In the last few days before we left Thanh Hoa last September, I asked Mr. Thanh to help me with some shopping. I really wanted a hammock. They are all over Vietnam, in all sorts of styles. In Hanoi, street vendors try to sell them to the Westerners–“Silk. Very nice. You buy only $20.” I never took them up on the offer because one, I think they were lying about the silk part and two, I wanted the green one with a stand.
Mr. Thanh drove me on his motorbike from one shop to another, our helmets perched, unbuckled, on our heads. We finally found a shop that carried them and Mr. Thanh asked the price. 250,000 VND. A good chunk of change in those parts. I couldn’t bargain with any grace, so I asked Mr. Thanh if he would ask her to take 150,000 VND. I remember he looked a little worried; they talked back and forth for a bit and he asked if I’d pay 200,000 VND. Of course, I would. So we exchanged cash for hammock and I climbed on to the back of his bike again, holding the hammock to my chest.
Today we were, after much planning and procrastinating, able to get out to the Thanh Hoa orphanage. Located much closer to the beach than the city, it’s a good-sized orphanage that is home to more then sixty children from the area. We’d gone at the request of an adoptive mom who had brought a little girl, Thuy, home from there last year. She had a letter and photos to be brought back to the caretaker and I volunteered to do it. It’s just taken me a few weeks to get it arranged with people to come along with me.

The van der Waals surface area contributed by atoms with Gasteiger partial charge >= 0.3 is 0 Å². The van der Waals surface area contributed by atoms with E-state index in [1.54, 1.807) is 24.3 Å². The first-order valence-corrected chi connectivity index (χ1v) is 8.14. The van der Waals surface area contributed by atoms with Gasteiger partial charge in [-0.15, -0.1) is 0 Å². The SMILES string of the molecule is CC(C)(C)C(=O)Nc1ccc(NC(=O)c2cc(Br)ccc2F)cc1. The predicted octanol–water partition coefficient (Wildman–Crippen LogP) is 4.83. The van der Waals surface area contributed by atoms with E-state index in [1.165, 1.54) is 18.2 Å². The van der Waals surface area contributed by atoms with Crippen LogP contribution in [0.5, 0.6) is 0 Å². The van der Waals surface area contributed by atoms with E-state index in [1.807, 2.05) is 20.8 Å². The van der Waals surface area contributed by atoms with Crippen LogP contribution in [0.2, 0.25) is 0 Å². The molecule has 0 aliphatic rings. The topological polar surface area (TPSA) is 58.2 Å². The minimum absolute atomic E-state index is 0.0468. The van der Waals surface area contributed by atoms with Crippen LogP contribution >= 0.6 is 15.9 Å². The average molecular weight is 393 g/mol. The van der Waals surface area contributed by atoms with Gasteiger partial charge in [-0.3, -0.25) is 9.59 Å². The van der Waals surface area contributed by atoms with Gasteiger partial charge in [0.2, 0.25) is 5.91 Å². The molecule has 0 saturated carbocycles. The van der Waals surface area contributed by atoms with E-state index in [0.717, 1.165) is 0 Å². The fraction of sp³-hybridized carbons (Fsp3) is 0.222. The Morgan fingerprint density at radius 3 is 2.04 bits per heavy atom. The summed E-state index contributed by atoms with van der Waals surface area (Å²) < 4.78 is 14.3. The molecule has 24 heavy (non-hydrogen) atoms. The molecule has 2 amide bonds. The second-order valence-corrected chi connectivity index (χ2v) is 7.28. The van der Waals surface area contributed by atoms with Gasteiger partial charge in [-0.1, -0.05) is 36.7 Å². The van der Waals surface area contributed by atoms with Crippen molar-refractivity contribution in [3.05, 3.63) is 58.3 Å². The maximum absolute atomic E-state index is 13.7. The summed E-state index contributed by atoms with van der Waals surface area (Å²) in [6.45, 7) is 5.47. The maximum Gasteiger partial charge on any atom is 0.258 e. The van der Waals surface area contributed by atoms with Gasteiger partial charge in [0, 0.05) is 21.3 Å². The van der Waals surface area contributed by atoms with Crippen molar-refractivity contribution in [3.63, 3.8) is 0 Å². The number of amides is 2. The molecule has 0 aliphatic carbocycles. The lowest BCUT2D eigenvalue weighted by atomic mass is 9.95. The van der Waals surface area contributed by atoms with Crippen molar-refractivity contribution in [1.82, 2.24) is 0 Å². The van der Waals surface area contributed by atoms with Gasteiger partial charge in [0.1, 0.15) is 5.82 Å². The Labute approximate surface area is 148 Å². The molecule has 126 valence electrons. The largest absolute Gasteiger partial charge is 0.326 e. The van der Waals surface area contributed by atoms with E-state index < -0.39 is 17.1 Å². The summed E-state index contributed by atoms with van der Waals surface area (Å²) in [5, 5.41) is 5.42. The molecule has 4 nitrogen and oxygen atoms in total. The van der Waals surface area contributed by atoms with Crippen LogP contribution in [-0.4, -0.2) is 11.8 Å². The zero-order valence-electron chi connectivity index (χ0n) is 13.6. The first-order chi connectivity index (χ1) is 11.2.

Giang, my student from two years ago, and Thang, a current student, accompanied the kids and me out to the orphanage with a bag of clothes and an envelope with the caretaker’s name on it. On arrival, the guard didn’t seem too sure what to do with us, questioning who we were, where we were from and what we wanted. The buildings were quiet (“Where are all the kids?” Audrey wanted to know. I assumed, correctly, that they were in class) and only a few adults roamed, looking us over a few times. Thang did all the leg work and tracked down the vice director of the orphanage who invited us up for a bit of tea and a little conversation. Continue reading “B is for Babies”